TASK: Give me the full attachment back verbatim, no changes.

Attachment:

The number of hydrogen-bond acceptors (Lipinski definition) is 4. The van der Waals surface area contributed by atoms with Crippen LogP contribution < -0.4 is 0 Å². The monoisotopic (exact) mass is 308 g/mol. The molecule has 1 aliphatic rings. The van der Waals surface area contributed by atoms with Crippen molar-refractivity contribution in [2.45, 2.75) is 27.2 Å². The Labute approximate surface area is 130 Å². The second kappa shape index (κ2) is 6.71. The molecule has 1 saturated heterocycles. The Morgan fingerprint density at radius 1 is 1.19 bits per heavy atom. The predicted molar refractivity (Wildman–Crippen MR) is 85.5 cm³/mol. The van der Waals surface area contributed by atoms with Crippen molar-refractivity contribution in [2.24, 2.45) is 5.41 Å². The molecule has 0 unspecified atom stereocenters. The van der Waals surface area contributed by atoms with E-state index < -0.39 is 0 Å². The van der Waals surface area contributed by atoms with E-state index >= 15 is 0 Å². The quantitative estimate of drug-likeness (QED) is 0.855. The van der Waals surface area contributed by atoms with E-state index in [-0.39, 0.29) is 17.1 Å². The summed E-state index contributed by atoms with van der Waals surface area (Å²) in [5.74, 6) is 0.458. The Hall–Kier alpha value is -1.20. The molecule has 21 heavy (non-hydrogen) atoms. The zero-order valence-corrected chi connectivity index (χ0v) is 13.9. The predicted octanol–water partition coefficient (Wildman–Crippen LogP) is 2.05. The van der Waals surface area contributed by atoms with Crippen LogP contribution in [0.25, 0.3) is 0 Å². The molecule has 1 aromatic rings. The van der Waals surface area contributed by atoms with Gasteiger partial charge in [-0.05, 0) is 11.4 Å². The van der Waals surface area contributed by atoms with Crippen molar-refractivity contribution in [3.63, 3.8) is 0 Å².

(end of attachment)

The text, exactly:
The number of hydrogen-bond acceptors (Lipinski definition) is 4. The van der Waals surface area contributed by atoms with Crippen LogP contribution < -0.4 is 0 Å². The monoisotopic (exact) mass is 308 g/mol. The molecule has 1 aliphatic rings. The van der Waals surface area contributed by atoms with Crippen molar-refractivity contribution in [2.45, 2.75) is 27.2 Å². The Labute approximate surface area is 130 Å². The second kappa shape index (κ2) is 6.71. The molecule has 1 saturated heterocycles. The Morgan fingerprint density at radius 1 is 1.19 bits per heavy atom. The predicted molar refractivity (Wildman–Crippen MR) is 85.5 cm³/mol. The van der Waals surface area contributed by atoms with Crippen molar-refractivity contribution in [2.24, 2.45) is 5.41 Å². The molecule has 0 unspecified atom stereocenters. The van der Waals surface area contributed by atoms with E-state index < -0.39 is 0 Å². The van der Waals surface area contributed by atoms with E-state index >= 15 is 0 Å². The quantitative estimate of drug-likeness (QED) is 0.855. The van der Waals surface area contributed by atoms with E-state index in [-0.39, 0.29) is 17.1 Å². The summed E-state index contributed by atoms with van der Waals surface area (Å²) in [5.74, 6) is 0.458. The Hall–Kier alpha value is -1.20. The molecule has 21 heavy (non-hydrogen) atoms. The zero-order valence-corrected chi connectivity index (χ0v) is 13.9. The predicted octanol–water partition coefficient (Wildman–Crippen LogP) is 2.05. The van der Waals surface area contributed by atoms with Crippen LogP contribution in [0.25, 0.3) is 0 Å². The molecule has 1 aromatic rings. The van der Waals surface area contributed by atoms with Gasteiger partial charge in [-0.05, 0) is 11.4 Å². The van der Waals surface area contributed by atoms with Crippen molar-refractivity contribution in [3.63, 3.8) is 0 Å².